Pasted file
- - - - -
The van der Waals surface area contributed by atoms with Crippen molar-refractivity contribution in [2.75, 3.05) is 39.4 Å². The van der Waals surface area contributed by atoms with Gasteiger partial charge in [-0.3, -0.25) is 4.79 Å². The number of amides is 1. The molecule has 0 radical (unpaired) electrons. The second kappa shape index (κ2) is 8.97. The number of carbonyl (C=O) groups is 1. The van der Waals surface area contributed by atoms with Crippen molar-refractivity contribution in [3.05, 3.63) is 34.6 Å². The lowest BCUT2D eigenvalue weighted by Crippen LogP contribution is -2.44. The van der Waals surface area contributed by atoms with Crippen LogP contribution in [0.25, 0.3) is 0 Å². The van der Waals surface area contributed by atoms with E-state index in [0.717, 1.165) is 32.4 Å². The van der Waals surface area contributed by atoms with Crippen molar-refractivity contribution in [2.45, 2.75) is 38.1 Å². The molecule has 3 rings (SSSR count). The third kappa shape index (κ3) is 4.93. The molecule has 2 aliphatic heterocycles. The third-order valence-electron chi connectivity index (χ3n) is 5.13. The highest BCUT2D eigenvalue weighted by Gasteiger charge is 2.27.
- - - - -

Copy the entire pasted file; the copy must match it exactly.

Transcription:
The van der Waals surface area contributed by atoms with Crippen molar-refractivity contribution in [2.75, 3.05) is 39.4 Å². The van der Waals surface area contributed by atoms with Gasteiger partial charge in [-0.3, -0.25) is 4.79 Å². The number of amides is 1. The molecule has 0 radical (unpaired) electrons. The second kappa shape index (κ2) is 8.97. The number of carbonyl (C=O) groups is 1. The van der Waals surface area contributed by atoms with Crippen molar-refractivity contribution in [3.05, 3.63) is 34.6 Å². The lowest BCUT2D eigenvalue weighted by Crippen LogP contribution is -2.44. The van der Waals surface area contributed by atoms with Crippen LogP contribution in [0.25, 0.3) is 0 Å². The van der Waals surface area contributed by atoms with E-state index in [0.717, 1.165) is 32.4 Å². The van der Waals surface area contributed by atoms with Crippen molar-refractivity contribution in [2.45, 2.75) is 38.1 Å². The molecule has 3 rings (SSSR count). The third kappa shape index (κ3) is 4.93. The molecule has 2 aliphatic heterocycles. The third-order valence-electron chi connectivity index (χ3n) is 5.13. The highest BCUT2D eigenvalue weighted by Gasteiger charge is 2.27.